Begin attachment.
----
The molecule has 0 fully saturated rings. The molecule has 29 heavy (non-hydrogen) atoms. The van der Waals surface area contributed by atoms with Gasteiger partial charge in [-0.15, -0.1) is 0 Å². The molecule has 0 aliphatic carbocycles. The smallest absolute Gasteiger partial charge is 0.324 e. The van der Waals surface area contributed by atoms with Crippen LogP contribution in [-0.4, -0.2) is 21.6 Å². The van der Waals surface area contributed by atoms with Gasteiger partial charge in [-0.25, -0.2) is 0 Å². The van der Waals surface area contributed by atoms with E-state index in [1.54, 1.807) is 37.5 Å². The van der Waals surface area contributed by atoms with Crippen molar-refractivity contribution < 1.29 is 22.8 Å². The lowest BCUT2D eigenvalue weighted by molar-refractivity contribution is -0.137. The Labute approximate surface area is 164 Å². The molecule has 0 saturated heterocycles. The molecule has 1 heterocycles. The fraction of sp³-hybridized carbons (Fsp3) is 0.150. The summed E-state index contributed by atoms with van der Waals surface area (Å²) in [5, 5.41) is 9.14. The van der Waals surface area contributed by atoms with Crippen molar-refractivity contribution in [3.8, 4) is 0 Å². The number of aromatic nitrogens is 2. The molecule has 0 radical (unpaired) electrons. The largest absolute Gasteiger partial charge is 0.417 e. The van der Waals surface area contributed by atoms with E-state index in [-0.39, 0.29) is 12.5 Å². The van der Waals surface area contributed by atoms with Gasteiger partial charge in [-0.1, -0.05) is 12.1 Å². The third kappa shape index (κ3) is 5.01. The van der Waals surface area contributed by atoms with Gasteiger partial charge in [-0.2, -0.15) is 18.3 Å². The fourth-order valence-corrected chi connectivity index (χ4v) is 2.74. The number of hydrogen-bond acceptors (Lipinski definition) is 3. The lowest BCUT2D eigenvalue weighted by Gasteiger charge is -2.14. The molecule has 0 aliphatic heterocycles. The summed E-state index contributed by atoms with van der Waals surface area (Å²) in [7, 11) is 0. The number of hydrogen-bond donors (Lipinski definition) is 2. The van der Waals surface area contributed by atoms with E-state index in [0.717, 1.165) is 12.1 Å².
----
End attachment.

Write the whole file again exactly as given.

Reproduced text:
The molecule has 0 fully saturated rings. The molecule has 29 heavy (non-hydrogen) atoms. The van der Waals surface area contributed by atoms with Gasteiger partial charge in [-0.15, -0.1) is 0 Å². The molecule has 0 aliphatic carbocycles. The smallest absolute Gasteiger partial charge is 0.324 e. The van der Waals surface area contributed by atoms with Crippen LogP contribution in [-0.4, -0.2) is 21.6 Å². The van der Waals surface area contributed by atoms with Gasteiger partial charge in [-0.25, -0.2) is 0 Å². The van der Waals surface area contributed by atoms with E-state index in [1.54, 1.807) is 37.5 Å². The van der Waals surface area contributed by atoms with Crippen molar-refractivity contribution < 1.29 is 22.8 Å². The lowest BCUT2D eigenvalue weighted by molar-refractivity contribution is -0.137. The Labute approximate surface area is 164 Å². The molecule has 0 saturated heterocycles. The molecule has 1 heterocycles. The fraction of sp³-hybridized carbons (Fsp3) is 0.150. The summed E-state index contributed by atoms with van der Waals surface area (Å²) in [5, 5.41) is 9.14. The van der Waals surface area contributed by atoms with Crippen molar-refractivity contribution in [3.8, 4) is 0 Å². The number of aromatic nitrogens is 2. The molecule has 0 radical (unpaired) electrons. The largest absolute Gasteiger partial charge is 0.417 e. The van der Waals surface area contributed by atoms with E-state index in [-0.39, 0.29) is 12.5 Å². The van der Waals surface area contributed by atoms with Gasteiger partial charge in [-0.1, -0.05) is 12.1 Å². The third kappa shape index (κ3) is 5.01. The van der Waals surface area contributed by atoms with Gasteiger partial charge in [-0.2, -0.15) is 18.3 Å². The fourth-order valence-corrected chi connectivity index (χ4v) is 2.74. The number of hydrogen-bond acceptors (Lipinski definition) is 3. The lowest BCUT2D eigenvalue weighted by Gasteiger charge is -2.14. The molecule has 0 aliphatic heterocycles. The summed E-state index contributed by atoms with van der Waals surface area (Å²) in [7, 11) is 0. The number of hydrogen-bond donors (Lipinski definition) is 2. The van der Waals surface area contributed by atoms with E-state index in [0.717, 1.165) is 12.1 Å².